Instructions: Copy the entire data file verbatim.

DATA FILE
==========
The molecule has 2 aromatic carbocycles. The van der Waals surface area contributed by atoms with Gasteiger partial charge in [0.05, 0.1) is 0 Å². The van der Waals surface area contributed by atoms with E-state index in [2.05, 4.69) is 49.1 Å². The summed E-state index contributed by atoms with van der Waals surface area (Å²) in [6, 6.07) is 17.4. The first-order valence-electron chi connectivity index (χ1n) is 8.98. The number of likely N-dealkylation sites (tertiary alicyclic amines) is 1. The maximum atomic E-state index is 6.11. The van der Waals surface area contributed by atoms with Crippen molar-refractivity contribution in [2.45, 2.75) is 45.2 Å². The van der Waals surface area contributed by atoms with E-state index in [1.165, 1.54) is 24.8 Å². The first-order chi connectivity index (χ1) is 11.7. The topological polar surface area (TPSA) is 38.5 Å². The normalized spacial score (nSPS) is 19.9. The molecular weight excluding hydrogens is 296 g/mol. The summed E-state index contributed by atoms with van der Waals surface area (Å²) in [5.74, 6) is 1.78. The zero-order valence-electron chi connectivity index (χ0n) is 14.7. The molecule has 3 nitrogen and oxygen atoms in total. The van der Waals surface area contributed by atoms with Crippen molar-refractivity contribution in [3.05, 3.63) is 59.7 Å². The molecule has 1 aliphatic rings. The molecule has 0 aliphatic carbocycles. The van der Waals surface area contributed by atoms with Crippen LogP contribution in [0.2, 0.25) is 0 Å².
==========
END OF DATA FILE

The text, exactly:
The molecule has 2 aromatic carbocycles. The van der Waals surface area contributed by atoms with Gasteiger partial charge in [0.05, 0.1) is 0 Å². The van der Waals surface area contributed by atoms with E-state index in [2.05, 4.69) is 49.1 Å². The summed E-state index contributed by atoms with van der Waals surface area (Å²) in [6, 6.07) is 17.4. The first-order valence-electron chi connectivity index (χ1n) is 8.98. The number of likely N-dealkylation sites (tertiary alicyclic amines) is 1. The maximum atomic E-state index is 6.11. The van der Waals surface area contributed by atoms with Crippen molar-refractivity contribution in [2.45, 2.75) is 45.2 Å². The van der Waals surface area contributed by atoms with E-state index in [1.165, 1.54) is 24.8 Å². The first-order chi connectivity index (χ1) is 11.7. The topological polar surface area (TPSA) is 38.5 Å². The normalized spacial score (nSPS) is 19.9. The molecular weight excluding hydrogens is 296 g/mol. The summed E-state index contributed by atoms with van der Waals surface area (Å²) in [5.74, 6) is 1.78. The zero-order valence-electron chi connectivity index (χ0n) is 14.7. The molecule has 3 nitrogen and oxygen atoms in total. The van der Waals surface area contributed by atoms with Crippen molar-refractivity contribution in [3.05, 3.63) is 59.7 Å². The molecule has 1 aliphatic rings. The molecule has 0 aliphatic carbocycles. The van der Waals surface area contributed by atoms with Crippen LogP contribution in [0.2, 0.25) is 0 Å².